Coupled to the first line 110 is a plastic thumb port 162 thereby controlling of air flow to the user's vocal cords.
Also provided is a flexible tubular plastic second air line 170. The second air line has an open distal free end 174 and an open proximal end extended through a bore 175 on the neck piece 12 and then secured to the upper extent 104 of the bladder. The second air line supplies air to the bladder for its filling. In association with the second air line is an air-fillable plastic pilot balloon 180. The pilot balloon is used for providing an indication of a fill state of the bladder 100 to a user or other individual. The pilot balloon has a sealable syringe-type inlet 182 that is used for receiving air and an outlet 184 removably coupled to the distal end 174 of the second air line 170.
An electric air pump 190 is used for providing air for filling the pilot balloon 180 as well as the bladder 100. The air pump has a hollow and box-shaped rigid metal housing 192 with a plurality of feet 194 extended downwards therefrom and positionable upon a recipient surface. The air pump includes a pneumatic diaphragm 196 with an outlet 198 removably securable to the inlet 182 of the pilot balloon. A motor 200 is engaged with the pneumatic diaphragm 196 and is powered with a battery 210. The battery is connected to the motor for providing electrical energy thereto for operation through conducting lines 212. The battery is removable from the housing through an access door (not illustrated).
In addition, an electronic microphone 220 is coupled to the neck piece 12. The microphone is responsive to the user's voice when the user is speaking with air supplied through the first line as previously described. An amplifier 230 is also coupled to the microphone 220 with a conducting cable 232. The amplifier is used for electronically amplifying the user's voice, since a user's voice through use of the present invention is typically generated only at a whisper level. The amplifier includes amplifier circuitry (not illustrated), a speaker 234 for projecting audible sound to a remote location, and a dial 236 for controlling sound volume. A power cable 238 for providing electrical energy is included and is removably securable to an external power source through a plug. A depressible power button 240 is coupled between the power cable and the amplifier circuitry and controls or prevents electrical energy from being delivered upon discretion of the user.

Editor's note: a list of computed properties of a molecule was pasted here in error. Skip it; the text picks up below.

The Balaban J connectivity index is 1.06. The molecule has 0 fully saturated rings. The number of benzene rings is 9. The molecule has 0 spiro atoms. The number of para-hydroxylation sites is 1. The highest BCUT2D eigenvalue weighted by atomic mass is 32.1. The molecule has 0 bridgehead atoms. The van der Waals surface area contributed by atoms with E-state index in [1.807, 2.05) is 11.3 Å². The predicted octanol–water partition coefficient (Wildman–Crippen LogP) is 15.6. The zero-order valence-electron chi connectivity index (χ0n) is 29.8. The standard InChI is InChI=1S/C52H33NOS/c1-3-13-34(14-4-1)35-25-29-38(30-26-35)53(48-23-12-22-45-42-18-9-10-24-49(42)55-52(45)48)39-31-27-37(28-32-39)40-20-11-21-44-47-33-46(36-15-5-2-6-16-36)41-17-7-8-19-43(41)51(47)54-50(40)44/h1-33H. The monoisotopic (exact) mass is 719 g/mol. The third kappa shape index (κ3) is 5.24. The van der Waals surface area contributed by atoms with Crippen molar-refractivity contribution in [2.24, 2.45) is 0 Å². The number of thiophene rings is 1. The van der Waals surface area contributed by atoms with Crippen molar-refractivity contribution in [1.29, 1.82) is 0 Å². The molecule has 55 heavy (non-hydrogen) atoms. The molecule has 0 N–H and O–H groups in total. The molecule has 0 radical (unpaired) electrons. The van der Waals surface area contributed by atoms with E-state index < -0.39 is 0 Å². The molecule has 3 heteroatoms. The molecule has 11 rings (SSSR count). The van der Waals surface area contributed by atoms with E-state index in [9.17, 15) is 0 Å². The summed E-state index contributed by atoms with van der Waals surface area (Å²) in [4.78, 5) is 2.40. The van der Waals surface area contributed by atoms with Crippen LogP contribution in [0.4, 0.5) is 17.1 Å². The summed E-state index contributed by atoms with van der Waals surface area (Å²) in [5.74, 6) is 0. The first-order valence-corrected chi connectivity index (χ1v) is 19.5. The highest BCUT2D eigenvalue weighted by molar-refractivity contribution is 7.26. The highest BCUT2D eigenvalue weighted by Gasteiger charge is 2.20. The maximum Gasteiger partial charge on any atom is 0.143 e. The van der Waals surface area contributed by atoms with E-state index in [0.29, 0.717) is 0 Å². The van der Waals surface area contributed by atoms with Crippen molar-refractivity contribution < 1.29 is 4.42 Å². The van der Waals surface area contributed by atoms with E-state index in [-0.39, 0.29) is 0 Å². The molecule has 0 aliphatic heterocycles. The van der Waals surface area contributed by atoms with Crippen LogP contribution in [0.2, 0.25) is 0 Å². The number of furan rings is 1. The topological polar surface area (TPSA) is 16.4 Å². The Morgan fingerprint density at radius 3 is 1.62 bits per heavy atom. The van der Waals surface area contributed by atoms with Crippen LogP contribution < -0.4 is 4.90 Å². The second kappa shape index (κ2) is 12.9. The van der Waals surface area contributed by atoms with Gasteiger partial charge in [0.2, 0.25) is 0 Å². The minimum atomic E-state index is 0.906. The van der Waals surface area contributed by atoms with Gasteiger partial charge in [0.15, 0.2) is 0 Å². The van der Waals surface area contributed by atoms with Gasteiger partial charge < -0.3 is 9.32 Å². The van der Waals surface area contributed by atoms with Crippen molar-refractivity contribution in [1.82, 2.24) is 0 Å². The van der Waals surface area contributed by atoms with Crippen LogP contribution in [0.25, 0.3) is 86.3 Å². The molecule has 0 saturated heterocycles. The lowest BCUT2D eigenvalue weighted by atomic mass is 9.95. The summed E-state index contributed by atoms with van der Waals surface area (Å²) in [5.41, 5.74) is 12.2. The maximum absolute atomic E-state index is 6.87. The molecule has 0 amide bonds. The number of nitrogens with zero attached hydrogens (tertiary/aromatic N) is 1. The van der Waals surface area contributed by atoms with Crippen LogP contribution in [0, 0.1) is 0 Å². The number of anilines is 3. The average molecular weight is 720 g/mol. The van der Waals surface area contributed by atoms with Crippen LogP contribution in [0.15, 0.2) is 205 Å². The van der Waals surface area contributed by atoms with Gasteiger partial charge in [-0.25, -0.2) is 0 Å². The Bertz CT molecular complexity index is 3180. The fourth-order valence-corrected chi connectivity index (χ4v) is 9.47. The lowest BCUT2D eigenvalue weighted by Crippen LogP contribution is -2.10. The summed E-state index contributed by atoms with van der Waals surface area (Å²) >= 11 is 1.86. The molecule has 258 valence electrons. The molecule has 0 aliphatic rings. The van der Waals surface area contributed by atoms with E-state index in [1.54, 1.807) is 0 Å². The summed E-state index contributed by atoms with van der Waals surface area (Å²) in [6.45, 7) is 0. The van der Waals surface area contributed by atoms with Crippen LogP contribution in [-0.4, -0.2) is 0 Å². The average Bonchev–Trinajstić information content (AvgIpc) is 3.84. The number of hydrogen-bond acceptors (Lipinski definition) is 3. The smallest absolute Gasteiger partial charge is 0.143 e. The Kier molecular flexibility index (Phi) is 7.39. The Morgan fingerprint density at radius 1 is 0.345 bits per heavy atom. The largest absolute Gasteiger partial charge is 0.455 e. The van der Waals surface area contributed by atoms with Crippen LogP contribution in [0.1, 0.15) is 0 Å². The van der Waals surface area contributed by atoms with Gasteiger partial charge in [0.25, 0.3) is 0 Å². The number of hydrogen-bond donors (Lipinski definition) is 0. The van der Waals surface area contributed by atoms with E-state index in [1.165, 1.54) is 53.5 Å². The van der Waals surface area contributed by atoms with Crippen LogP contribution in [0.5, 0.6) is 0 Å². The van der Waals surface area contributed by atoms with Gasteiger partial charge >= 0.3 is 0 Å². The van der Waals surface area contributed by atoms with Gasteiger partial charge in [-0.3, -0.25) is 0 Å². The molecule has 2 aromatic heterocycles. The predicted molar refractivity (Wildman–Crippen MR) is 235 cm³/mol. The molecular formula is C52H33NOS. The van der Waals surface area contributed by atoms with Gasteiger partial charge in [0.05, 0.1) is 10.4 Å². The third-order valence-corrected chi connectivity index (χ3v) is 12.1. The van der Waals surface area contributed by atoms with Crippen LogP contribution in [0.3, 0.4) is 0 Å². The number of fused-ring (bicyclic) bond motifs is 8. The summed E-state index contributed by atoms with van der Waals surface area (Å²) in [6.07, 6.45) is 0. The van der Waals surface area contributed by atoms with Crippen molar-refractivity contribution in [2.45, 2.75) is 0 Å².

The present invention is a design that provides several features that improve patient comfort as well as ease of care. The present invention allows patient vocalization even when with the pilot balloon 180 is inflated, in contrast to older designs. The nut 58 of the neck piece includes two diametrically opposed and flexible eyelets extended therefrom to allow ease of insertion of external trachea tie flaps for holding an oxygen source. The neck piece features ventilation holes 24 positioned around the throat piece that allow one to secure an external trachea swivel used with conventional mechanical ventilators. This feature precludes the use of conventional rubber bands which can cause uneven pull or torque of conventional throat pieces and thereby cause misalignment within a user's trachea. The air lines are positioned off-axis from the throat piece so that conventional taping of the lines to the throat piece is thus avoided. Behind the flange 86 is the beveled telescopic or movable portion of the throat piece. This feature allows forward movement of the throat piece by approximately 1/2 inch to allow ease in removal and replacement of trachea dressings. The canulas are slidable with respect to each other by a distance of about 1/2 inch. The inner canula has a lip at the distal end thereof to prevent it from being removed from the outer cannula. The flange on the upper end of the inner cannula is 1/32 inch thick and extends radially outwards by a distance that is 1/4 inch greater than an outer diameter of the upper end of the outer cannula. The flanged portion 86 prevents the inner cannula from being accidentally pushed into the stoma or tracheal opening.
As to the manner of usage and operation of the present invention, the same should be apparent from the above description. Accordingly, no further discussion relating to the manner of usage and operation will be provided.
With respect to the above description then, it is to be realized that the optimum dimensional relationships for the parts of the invention, to include variations in size, materials, shape, form, function and the manner of operation, assembly and use, are deemed readily apparent and obvious to one skilled in the art, and all equivalent relationships to those illustrated in the drawings and described in the specification are intended to be encompassed by the present invention.
Therefore, the foregoing is considered as illustrative only of the principles of the invention. Further, since numerous modification and changes will readily occur to those skilled in the art, it is not desired to limit the invention to the exact construction and operation shown and described, and accordingly, all suitable modification and equivalents may be resorted to, falling within the scope of the invention.
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|U.S. Classification||128/207.14, 128/200.26, 128/207.17, 623/9, 128/207.16|
|International Classification||A61M16/04, A61F2/20, A61M25/02|
|Cooperative Classification||A61M2025/0213, A61M16/0427, A61M16/0488, A61M16/044, A61M25/02, A61F2/20, A61M2025/0206, A61M16/0468|
|European Classification||A61F2/20, A61M16/04E4|
|Nov 28, 2000||REMI||Maintenance fee reminder mailed|
|May 6, 2001||LAPS||Lapse for failure to pay maintenance fees|
|Jul 10, 2001||FP||Expired due to failure to pay maintenance fee|
Effective date: 20010506